Apple Pay Could Account for 10 Percent of Global Card Transactions by 2025 and Even Rival PayPal
Apple Pay could account for 10 percent of global card transactions by 2025 and pose a serious challenge to rivals like PayPal, according to recent trend data compiled by research firm Bernstein.
Drawing from the data, Quartz reports that Apple Pay currently accounts for about 5 percent of global transactions. If that growth trend continues, it may well become a long-term competitive threat to PayPal – and could even end up competing with Visa and Mastercard if it chose to set up its own payments network much further down the line.
Apple Pay probably won't pose a challenge to the card giants anytime soon. While the tech company could, in theory, create its own network that runs outside the card systems, Bernstein argues that Apple still needs the card networks, which are ubiquitous and trusted. Visa and MasterCard, meanwhile, are used to dealing with partners (traditionally large card-issuing banks) with the kind of scale that even Apple Pay could muster.
The same may not be true for other wallets. "Apple Pay is indeed one of the long-term competitive threats to PayPal," Bernstein analysts wrote. For now, PayPal has a commanding lead in the world of online checkouts, and also benefits from network effects that have been building up since the turn of the century. But Apple and PayPal could end up competing for the same turf in the coming years.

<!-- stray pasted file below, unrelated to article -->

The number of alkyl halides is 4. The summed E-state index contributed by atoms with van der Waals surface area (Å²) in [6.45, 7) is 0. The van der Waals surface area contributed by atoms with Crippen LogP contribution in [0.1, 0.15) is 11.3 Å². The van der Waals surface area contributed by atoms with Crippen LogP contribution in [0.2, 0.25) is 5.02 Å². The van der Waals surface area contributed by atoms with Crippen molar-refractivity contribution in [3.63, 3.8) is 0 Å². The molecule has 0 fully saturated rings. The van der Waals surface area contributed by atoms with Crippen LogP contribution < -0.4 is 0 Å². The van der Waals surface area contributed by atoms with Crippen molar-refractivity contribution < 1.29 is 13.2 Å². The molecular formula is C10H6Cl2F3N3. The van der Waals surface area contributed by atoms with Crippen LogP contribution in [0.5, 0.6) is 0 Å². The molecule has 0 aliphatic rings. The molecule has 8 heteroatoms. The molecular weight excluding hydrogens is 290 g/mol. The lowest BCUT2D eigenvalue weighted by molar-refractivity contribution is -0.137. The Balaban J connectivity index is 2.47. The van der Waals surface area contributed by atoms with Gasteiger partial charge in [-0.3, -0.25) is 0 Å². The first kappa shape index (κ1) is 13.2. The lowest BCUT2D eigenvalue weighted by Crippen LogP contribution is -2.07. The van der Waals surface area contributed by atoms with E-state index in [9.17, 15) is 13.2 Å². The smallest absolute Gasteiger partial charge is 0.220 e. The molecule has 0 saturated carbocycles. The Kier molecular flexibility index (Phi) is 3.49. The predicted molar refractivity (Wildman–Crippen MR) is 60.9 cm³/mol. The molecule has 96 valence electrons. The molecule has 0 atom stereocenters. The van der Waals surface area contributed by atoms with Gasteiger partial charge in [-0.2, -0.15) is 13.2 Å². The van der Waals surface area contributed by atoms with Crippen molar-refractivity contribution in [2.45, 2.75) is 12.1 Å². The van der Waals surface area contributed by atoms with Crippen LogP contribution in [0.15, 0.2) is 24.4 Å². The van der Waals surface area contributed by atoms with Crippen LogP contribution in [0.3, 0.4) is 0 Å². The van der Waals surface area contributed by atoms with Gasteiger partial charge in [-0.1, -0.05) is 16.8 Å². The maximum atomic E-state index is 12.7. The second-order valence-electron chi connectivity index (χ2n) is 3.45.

Apple's advantage over other digital payments includes its pre-installed Wallet app for iPhone and its tight control over the NFC technology contained within the device that can process contactless payments.
However, that tight control could cause headaches for Apple if it is perceived as a way to block competition. Apple argues that its policies are strictly for security purposes, but it has already run into difficulties in Australia, where big banks want access to the iPhone's NFC function for a competitive level playing field.
The company has also faced a backlash in in Germany, where a parliamentary committee recently passed an amendment to an anti-money laundering law that could force Apple to open up the NFC chip in iPhones to competing mobile payment providers.
In November 2019, the European Union's competition commissioner Margrethe Vestager acknowledged that her department has received "many concerns" over Apple Pay and potential anticompetitive issues.